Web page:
Re: Always attempting to do it yourself.
notarboca   12/31/2013 7:26:09 PM
NO RATINGS
JimT, I'm with you on trying to repair everything around the house; a lot of times it is a simple fix.  If not, at least you diagnosed it yourself.  Thanks for the link as well.

tekochip
User Rank
Platinum
Re: Lead-free solder perhaps?
tekochip   1/1/2014 5:28:31 PM
NO RATINGS
I didn't see the board, of course, but I would tend to agree, another RoHS failure.

TJ McDermott
User Rank
Blogger
Relay
TJ McDermott   1/1/2014 6:53:50 PM
NO RATINGS
What did the relay actually control?

And was it a mechanical or solid-state relay?

dgreig
User Rank
Bronze
Heating "Engineers"
dgreig   1/2/2014 9:06:40 AM
NO RATINGS
Remiiscent of my Dad's Combi gas boiler.

He had called out 2 of the local Pluming Heating "Engineers", neither could solve the problem and both tried to sell more radiators.

Took about 2 minutes for the diagnosis, leaky expansion chamber.

Just serviced it, changed thermistors for more accurate ones and stiped down and cleaned the hot water diversion valve, liberal application of Chrystolube on moving parts.

Never used a garage for vehicle repair. Guess Dad ingrained self suffiency when I was a toddler. Recon it's faster and far less hassle to DIY!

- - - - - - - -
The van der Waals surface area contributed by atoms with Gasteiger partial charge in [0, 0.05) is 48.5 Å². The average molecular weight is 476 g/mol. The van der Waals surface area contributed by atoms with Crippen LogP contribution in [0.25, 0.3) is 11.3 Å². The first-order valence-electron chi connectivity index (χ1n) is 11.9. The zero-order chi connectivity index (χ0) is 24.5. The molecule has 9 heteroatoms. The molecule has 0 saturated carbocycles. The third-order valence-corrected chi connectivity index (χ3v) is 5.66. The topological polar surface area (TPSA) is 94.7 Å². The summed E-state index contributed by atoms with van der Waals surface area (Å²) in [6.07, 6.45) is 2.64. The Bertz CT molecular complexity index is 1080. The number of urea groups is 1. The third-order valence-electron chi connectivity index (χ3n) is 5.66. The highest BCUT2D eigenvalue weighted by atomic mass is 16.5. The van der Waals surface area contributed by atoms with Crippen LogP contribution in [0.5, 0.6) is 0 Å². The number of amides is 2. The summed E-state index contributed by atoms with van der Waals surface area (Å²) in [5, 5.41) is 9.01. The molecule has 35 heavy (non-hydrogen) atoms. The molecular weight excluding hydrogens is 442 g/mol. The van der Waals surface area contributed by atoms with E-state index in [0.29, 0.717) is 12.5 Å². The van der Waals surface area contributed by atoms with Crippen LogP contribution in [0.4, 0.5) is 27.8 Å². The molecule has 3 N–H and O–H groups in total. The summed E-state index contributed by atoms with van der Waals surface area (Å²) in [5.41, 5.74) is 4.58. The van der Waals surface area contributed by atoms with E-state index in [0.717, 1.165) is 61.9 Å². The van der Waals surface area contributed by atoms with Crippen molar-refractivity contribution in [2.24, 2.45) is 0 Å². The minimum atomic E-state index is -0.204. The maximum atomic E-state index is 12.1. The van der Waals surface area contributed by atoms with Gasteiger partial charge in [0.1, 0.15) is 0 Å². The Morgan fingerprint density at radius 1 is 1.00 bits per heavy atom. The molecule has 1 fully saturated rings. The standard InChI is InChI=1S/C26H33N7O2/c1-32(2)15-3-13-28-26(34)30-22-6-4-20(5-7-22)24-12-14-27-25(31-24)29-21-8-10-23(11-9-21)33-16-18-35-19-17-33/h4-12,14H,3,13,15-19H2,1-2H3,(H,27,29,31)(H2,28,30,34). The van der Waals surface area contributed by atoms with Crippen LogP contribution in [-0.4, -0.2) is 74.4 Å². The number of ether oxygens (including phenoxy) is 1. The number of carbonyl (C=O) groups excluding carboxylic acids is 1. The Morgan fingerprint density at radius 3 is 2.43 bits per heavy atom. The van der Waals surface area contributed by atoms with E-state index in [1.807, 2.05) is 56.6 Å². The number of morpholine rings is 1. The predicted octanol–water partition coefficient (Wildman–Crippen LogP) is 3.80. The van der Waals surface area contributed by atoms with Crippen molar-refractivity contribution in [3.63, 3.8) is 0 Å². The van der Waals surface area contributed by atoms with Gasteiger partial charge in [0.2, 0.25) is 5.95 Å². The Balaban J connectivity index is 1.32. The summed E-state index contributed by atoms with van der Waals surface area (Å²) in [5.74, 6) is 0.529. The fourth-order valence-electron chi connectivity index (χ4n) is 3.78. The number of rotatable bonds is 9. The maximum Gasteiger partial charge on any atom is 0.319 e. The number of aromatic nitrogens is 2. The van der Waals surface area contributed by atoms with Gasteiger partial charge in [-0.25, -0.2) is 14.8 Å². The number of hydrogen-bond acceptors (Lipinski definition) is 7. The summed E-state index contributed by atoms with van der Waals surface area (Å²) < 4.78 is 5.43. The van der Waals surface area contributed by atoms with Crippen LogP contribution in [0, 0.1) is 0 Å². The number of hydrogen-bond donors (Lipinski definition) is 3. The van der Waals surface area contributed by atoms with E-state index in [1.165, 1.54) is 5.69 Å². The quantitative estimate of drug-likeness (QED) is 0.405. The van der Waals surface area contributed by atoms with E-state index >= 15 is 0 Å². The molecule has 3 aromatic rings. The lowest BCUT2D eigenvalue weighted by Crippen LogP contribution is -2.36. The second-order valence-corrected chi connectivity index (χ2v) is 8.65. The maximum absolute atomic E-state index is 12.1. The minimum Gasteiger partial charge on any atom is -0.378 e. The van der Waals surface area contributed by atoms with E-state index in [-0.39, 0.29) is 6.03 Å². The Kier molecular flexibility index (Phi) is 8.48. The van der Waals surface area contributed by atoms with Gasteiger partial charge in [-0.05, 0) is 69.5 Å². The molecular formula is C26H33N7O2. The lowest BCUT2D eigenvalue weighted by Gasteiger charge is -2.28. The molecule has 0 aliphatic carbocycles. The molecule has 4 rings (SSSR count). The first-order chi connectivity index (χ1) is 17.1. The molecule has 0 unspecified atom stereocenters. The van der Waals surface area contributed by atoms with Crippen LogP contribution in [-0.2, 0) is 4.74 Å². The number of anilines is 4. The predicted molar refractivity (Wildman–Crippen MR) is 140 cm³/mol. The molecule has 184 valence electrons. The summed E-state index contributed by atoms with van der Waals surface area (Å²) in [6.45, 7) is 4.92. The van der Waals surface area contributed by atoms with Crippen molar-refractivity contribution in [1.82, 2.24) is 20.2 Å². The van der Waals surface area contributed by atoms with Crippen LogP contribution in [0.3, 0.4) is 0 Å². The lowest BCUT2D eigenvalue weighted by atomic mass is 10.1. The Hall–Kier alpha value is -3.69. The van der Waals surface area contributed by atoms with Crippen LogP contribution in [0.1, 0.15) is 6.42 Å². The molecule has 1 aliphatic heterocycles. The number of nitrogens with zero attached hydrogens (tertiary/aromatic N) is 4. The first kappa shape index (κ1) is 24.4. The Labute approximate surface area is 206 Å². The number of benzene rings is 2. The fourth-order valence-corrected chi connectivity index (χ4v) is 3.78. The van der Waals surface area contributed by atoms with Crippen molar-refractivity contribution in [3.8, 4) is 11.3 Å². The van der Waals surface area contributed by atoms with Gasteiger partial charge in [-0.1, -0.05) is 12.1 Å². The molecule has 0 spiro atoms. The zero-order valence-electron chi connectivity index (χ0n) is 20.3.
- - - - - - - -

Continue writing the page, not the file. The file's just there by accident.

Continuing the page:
Tool_maker
User Rank
Platinum
Powers of Observation
Tool_maker   1/2/2014 10:54:13 AM
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  I am not an EE nor do I have the equipment to test that I often see mentioned in these posts. However I have been able to do many household appliance repairs simply by looking for loose or dirty connections. Clean and/or solder and away it goes. Sometimes I do not even know what I did, but the problem is fixed so all is cool.

Tool_maker
User Rank
Platinum
Re: Lead-free solder perhaps?
Tool_maker   1/2/2014 11:00:06 AM
NO RATINGS
  Is there a web site that lists the problems that have been caused by environmentalists over reach? I am currently mourning the soon-to-be disappearing Incandescent Lightbulb and wondering what I am going to do with all my ceilng fixtures once my stash of 60w bulbs is gone.

Tom M.
User Rank
Silver
It's not just a solder problem
Tom M.   1/2/2014 11:17:00 AM
Was your PCB charred?  Mine was.  The problem is that the relay Bosch used to drive the heater element is very undersized for the application.  The maximum rating of the relay is 10 A at 120 VAC, and it drivers a 1 kW heater.  The relay runs very hot, so much so that it chars the board and even melts away the solder.  Resoldering helps for a while but unless you replace the relay it will burn the board away again.

Search youtube for "bosch dishwasher relay" you'll find explicite instructions on repairing the board.  I found this link particularly good http://www.youtube.com/watch?v=Jb8gAnMb2zQ and http://www.youtube.com/watch?v=3nLN3WO3RQY.  The only difference I found was that my board used a 12 V relay vs. the 6 V one the videos called out, I got it from MCM electronics part #R46-5D12-6 for $4.


Tom M.